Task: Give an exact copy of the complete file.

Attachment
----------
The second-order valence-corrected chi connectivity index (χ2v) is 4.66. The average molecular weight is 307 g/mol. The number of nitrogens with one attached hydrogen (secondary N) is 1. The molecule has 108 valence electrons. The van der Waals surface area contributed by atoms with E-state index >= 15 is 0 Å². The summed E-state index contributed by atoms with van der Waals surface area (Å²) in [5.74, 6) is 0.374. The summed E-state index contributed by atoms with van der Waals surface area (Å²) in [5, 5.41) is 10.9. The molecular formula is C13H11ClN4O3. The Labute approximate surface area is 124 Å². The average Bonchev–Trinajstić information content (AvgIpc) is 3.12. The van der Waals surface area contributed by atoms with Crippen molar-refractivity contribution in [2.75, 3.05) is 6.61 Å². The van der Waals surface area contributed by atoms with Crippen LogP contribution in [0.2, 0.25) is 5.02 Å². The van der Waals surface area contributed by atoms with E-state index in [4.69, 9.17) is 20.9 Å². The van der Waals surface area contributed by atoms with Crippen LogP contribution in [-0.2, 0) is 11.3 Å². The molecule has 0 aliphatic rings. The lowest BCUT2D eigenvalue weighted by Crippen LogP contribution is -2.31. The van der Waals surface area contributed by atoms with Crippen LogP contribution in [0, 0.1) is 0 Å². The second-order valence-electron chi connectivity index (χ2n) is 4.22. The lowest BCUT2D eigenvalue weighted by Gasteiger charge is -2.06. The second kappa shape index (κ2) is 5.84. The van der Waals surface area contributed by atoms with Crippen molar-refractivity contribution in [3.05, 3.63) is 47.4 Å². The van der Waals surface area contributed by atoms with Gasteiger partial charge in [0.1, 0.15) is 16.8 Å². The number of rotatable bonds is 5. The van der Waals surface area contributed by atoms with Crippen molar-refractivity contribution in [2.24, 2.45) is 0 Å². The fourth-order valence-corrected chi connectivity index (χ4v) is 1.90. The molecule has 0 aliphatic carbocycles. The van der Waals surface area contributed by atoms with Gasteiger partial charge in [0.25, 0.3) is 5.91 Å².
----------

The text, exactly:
The second-order valence-corrected chi connectivity index (χ2v) is 4.66. The average molecular weight is 307 g/mol. The number of nitrogens with one attached hydrogen (secondary N) is 1. The molecule has 108 valence electrons. The van der Waals surface area contributed by atoms with E-state index >= 15 is 0 Å². The summed E-state index contributed by atoms with van der Waals surface area (Å²) in [5.74, 6) is 0.374. The summed E-state index contributed by atoms with van der Waals surface area (Å²) in [5, 5.41) is 10.9. The molecular formula is C13H11ClN4O3. The Labute approximate surface area is 124 Å². The average Bonchev–Trinajstić information content (AvgIpc) is 3.12. The van der Waals surface area contributed by atoms with Crippen molar-refractivity contribution in [2.75, 3.05) is 6.61 Å². The van der Waals surface area contributed by atoms with Crippen LogP contribution in [0.2, 0.25) is 5.02 Å². The van der Waals surface area contributed by atoms with E-state index in [4.69, 9.17) is 20.9 Å². The van der Waals surface area contributed by atoms with Crippen LogP contribution in [-0.2, 0) is 11.3 Å². The molecule has 0 aliphatic rings. The lowest BCUT2D eigenvalue weighted by Crippen LogP contribution is -2.31. The van der Waals surface area contributed by atoms with Crippen LogP contribution in [0, 0.1) is 0 Å². The second-order valence-electron chi connectivity index (χ2n) is 4.22. The lowest BCUT2D eigenvalue weighted by Gasteiger charge is -2.06. The second kappa shape index (κ2) is 5.84. The van der Waals surface area contributed by atoms with Crippen molar-refractivity contribution in [3.05, 3.63) is 47.4 Å². The van der Waals surface area contributed by atoms with Gasteiger partial charge in [0.1, 0.15) is 16.8 Å². The number of rotatable bonds is 5. The van der Waals surface area contributed by atoms with Crippen molar-refractivity contribution in [2.24, 2.45) is 0 Å². The fourth-order valence-corrected chi connectivity index (χ4v) is 1.90. The molecule has 0 aliphatic carbocycles. The van der Waals surface area contributed by atoms with Gasteiger partial charge in [0.25, 0.3) is 5.91 Å².